RC Model Airplane Information & Advice:
Your First RC Model Airplane 4 Part Series:
- Part 1/4: How RC Planes Work
- Part 2/4: Choosing Your First RC Plane & Learning the Basics of Flight
- Part 3/4: Pre-Flight Check List to Your First Successful Flight
- Part 4/4: Crashes and How to Repair the Damage
Introduction to RC Airplanes 4 Part Series:
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- Part 1/4: RC Airplane Types - Trainers, Sport RC Planes, 3D Acrobat RC Airplanes, Jets & More
- Part 2/4: Fundamentals of the Sport / Hobby
- Part 3/4: Your First Radio Control Airplane
- Part 4/4: Your First Flight with a Remote Control Airplane
Radio Controlled Electric Airplanes
Why Choose A Radio Controlled Electric Airplane?:
Radio controlled airplanes are a unique and fun hobby enjoyed by all types of people. If you have an RC airplane, there are many local RC flight clubs you can join, filled with friendly, helpful people. Electric radio controlled airplanes are an easy and affordable way to learn to fly, and can be much less expensive than comparable gas airplanes.
How Do RC Airplanes Fly?:
An airplane relies on the airfoil properties of its wing to create lift when moving forward. Thrust is required to move the airplane through the air, overcoming drag. When lift and thrust are greater than gravity and drag, the airplane will fly.
What Is RTF, RR and ARF?:
RTF stands for Ready To Fly and means the airplane is complete. Typically, this type of airplane will require no tools or glue, and all you will need to do is plug a few parts together and charge the battery. RR stands for Receiver Ready, which means the airplane will require you to provide your own receiver. Typically all that is required is some basic assembly, and installation of your receiver. ARF stands for Almost Ready to Fly, and means the airplane can be completed with very little work. This would include things like mounting the electronics and gluing parts together.
Spare RC Parts:
For beginners, it is important to choose an airplane with replaceable parts that are readily available. Learning to fly may entail crashing once in a while, and some parts like the main wing, propeller, or tail assembly may need to be replaced. Beginner planes are designed with this in mind, with each part held on by elastics or screws, so that they may be removed and replaced when damaged.
Wing location is one of the factors determining how a plane handles. An airplane with a high wing design will have more weight below the wing, making it stable. A low wing design will place more weight above the wing, allowing more rapid changes in direction.
Top Reasons To Fly Electric By Cam Tetrault
What are the advantages of electrically powered model aircraft compared to Internal Combustion (IC) engine powered model aircraft?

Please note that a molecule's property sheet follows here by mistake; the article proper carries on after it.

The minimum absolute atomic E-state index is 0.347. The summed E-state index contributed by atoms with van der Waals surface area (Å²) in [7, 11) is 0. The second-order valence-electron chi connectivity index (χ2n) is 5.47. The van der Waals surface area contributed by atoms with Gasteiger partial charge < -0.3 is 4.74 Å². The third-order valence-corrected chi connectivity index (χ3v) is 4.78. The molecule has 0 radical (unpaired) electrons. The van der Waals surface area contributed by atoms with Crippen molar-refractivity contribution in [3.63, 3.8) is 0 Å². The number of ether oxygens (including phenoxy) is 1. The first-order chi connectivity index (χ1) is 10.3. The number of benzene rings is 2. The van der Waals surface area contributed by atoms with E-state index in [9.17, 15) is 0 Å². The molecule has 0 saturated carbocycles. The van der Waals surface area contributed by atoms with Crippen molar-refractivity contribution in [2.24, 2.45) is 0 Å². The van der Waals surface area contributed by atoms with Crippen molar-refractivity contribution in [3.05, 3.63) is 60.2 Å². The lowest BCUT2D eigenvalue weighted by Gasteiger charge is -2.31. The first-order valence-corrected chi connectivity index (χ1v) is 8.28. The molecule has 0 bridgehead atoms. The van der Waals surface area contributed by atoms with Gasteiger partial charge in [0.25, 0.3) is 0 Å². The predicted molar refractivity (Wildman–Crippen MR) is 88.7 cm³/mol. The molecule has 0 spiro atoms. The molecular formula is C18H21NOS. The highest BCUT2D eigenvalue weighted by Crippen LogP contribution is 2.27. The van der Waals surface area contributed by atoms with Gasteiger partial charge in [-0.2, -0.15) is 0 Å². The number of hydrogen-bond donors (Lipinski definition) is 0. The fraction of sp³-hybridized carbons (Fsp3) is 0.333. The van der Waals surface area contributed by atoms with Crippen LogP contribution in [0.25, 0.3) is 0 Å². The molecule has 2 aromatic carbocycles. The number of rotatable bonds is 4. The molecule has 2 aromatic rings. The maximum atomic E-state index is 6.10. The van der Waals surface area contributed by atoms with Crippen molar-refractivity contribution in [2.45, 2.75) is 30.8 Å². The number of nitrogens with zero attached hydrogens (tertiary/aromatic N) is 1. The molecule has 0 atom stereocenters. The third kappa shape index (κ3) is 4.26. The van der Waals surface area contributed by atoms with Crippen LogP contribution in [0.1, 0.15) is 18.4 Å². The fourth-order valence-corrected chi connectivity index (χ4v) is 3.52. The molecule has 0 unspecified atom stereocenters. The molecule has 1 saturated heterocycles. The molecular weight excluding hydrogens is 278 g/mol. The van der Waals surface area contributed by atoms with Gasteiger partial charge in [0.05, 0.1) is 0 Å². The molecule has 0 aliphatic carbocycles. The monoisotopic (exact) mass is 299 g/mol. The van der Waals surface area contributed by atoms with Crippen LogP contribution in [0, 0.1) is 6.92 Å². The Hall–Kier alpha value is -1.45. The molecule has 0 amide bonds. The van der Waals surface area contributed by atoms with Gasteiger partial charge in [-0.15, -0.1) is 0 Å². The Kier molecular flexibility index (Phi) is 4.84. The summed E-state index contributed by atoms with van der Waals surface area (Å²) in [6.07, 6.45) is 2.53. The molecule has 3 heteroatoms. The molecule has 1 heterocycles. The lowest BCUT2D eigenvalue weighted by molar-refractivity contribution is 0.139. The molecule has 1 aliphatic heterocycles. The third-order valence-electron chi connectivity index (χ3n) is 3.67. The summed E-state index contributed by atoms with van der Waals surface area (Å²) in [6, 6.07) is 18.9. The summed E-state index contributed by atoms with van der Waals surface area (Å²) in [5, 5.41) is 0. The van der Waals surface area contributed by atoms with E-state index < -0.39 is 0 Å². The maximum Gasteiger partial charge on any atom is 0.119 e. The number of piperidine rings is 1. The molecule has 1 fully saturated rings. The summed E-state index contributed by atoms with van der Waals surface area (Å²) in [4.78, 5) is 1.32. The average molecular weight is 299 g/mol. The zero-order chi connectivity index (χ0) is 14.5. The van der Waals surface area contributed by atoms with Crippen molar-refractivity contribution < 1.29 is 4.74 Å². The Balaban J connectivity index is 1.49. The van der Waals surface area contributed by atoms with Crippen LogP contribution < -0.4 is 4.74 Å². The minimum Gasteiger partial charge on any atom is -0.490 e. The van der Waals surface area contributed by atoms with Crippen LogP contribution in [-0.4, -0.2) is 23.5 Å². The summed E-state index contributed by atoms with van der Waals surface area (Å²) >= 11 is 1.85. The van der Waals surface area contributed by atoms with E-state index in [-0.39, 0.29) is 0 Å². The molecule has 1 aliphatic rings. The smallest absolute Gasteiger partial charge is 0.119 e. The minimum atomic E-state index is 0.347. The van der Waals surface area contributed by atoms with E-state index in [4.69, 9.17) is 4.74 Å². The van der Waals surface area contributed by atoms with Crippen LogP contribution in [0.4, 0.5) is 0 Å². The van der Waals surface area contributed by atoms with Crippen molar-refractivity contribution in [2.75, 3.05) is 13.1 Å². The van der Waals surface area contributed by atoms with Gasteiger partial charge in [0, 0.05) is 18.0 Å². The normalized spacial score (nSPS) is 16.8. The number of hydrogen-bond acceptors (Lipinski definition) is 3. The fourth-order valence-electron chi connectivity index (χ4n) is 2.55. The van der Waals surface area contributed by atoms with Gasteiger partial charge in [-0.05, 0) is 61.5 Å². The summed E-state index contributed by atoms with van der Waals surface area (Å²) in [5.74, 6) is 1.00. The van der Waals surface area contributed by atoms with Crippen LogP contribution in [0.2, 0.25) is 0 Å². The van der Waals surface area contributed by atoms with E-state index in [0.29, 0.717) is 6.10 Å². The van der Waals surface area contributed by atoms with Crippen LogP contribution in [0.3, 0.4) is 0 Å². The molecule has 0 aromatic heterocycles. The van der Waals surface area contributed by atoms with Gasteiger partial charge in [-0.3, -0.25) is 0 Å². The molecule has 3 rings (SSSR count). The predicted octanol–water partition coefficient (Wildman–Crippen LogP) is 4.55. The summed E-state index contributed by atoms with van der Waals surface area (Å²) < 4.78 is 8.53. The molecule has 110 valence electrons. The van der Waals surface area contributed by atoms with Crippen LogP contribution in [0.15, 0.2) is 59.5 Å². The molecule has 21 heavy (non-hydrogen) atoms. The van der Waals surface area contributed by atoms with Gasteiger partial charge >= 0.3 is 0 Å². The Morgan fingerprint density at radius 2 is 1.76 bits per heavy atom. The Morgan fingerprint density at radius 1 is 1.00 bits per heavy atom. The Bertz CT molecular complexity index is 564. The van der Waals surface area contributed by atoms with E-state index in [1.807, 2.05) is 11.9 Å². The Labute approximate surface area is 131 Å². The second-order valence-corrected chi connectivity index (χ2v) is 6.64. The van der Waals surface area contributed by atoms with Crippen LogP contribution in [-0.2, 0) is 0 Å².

The leading reason why RC model flying clubs lose their flying facilities is complaints about noise pollution. Internal combustion means controlled explosions are rapidly occurring within an engine and muffling the explosions is very difficult to achieve without affecting engine performance. Electric motors create very little noise even at maximum revolutions. Small electric model RC aircraft may be flown in urban parks and in gymnasiums without causing a disturbance due to noise. The same cannot be said for (IC) powered models.
RC Electric motors when supplied with a set amount of electric current will produce very stable output results. Air pressure, air temperature and relative humidity have more effect on (IC) engine settings.
This attribute relates to most of the other advantages listed here. Simply put, it means if you apply an electric current to an electric motor 10,000 different times, it will, with great probability, operate each time.
4. RC Maintenance.
Electric motors have very few moving parts. There are only minimal contact points to produce friction so lubrication is not a major concern. An (IC) engine must be lubricated at all times of operation. The lubricant for model (IC) engines is mixed into the fuel and expelled after the fuel is burned which can cause an oily mess.
Because electric motors have only a few moving parts and rotate along the same axis as the direction of flight very little vibration is produced. Internal combustion engines use a piston pushed by explosions, which changes direction (180 degrees) every rotation of the crankshaft and at a 90-degree angle to the direction of flight. These forces create vibrations as a by-product. Models have to be constructed to withstand the vibrations. This usually means more designing, building and materials are required.
If efficiency is measured by how much potential energy is input into a motor and how much is produced by the motor afterwards, then electric motors easily win the contest. Internal combustion engines operate at typical efficiencies of 55% the rest of the energy is used to create heat. Electric motors with carbon brushes operate at efficiencies of 67% and electric brush-less motors operate at 90% efficiency.
Without very much modification RC electric motors can be used in different flying model applications such as: sport flying, aerobatics, racing, helicopters, ducted fan jets, scale, float planes and micro size aircraft.